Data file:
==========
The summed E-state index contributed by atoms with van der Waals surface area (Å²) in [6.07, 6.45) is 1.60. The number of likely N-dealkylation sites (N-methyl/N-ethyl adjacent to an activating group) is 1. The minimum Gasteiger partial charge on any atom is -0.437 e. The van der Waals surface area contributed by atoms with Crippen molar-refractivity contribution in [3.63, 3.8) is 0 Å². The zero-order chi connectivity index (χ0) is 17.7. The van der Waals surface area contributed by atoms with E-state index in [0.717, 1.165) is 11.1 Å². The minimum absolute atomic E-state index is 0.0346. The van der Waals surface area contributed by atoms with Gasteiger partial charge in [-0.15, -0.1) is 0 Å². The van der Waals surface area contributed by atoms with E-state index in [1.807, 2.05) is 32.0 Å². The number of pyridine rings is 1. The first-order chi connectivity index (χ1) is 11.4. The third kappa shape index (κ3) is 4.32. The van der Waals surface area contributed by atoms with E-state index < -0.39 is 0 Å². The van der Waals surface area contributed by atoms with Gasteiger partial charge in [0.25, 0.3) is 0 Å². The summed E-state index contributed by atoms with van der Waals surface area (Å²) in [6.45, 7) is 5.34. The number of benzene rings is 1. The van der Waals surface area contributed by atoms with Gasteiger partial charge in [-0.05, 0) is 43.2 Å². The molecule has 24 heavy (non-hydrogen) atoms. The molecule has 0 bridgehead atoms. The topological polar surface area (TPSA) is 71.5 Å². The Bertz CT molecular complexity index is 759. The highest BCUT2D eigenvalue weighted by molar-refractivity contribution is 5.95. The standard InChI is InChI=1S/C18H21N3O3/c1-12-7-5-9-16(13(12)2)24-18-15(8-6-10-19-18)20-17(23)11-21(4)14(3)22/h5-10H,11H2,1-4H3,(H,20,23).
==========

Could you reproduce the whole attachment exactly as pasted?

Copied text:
The summed E-state index contributed by atoms with van der Waals surface area (Å²) in [6.07, 6.45) is 1.60. The number of likely N-dealkylation sites (N-methyl/N-ethyl adjacent to an activating group) is 1. The minimum Gasteiger partial charge on any atom is -0.437 e. The van der Waals surface area contributed by atoms with Crippen molar-refractivity contribution in [3.63, 3.8) is 0 Å². The zero-order chi connectivity index (χ0) is 17.7. The van der Waals surface area contributed by atoms with E-state index in [0.717, 1.165) is 11.1 Å². The minimum absolute atomic E-state index is 0.0346. The van der Waals surface area contributed by atoms with Gasteiger partial charge in [-0.15, -0.1) is 0 Å². The van der Waals surface area contributed by atoms with E-state index in [1.807, 2.05) is 32.0 Å². The number of pyridine rings is 1. The first-order chi connectivity index (χ1) is 11.4. The third kappa shape index (κ3) is 4.32. The van der Waals surface area contributed by atoms with E-state index < -0.39 is 0 Å². The van der Waals surface area contributed by atoms with Gasteiger partial charge in [0.25, 0.3) is 0 Å². The summed E-state index contributed by atoms with van der Waals surface area (Å²) in [6.45, 7) is 5.34. The number of benzene rings is 1. The van der Waals surface area contributed by atoms with Gasteiger partial charge in [-0.05, 0) is 43.2 Å². The molecule has 24 heavy (non-hydrogen) atoms. The molecule has 0 bridgehead atoms. The topological polar surface area (TPSA) is 71.5 Å². The Bertz CT molecular complexity index is 759. The highest BCUT2D eigenvalue weighted by molar-refractivity contribution is 5.95. The standard InChI is InChI=1S/C18H21N3O3/c1-12-7-5-9-16(13(12)2)24-18-15(8-6-10-19-18)20-17(23)11-21(4)14(3)22/h5-10H,11H2,1-4H3,(H,20,23).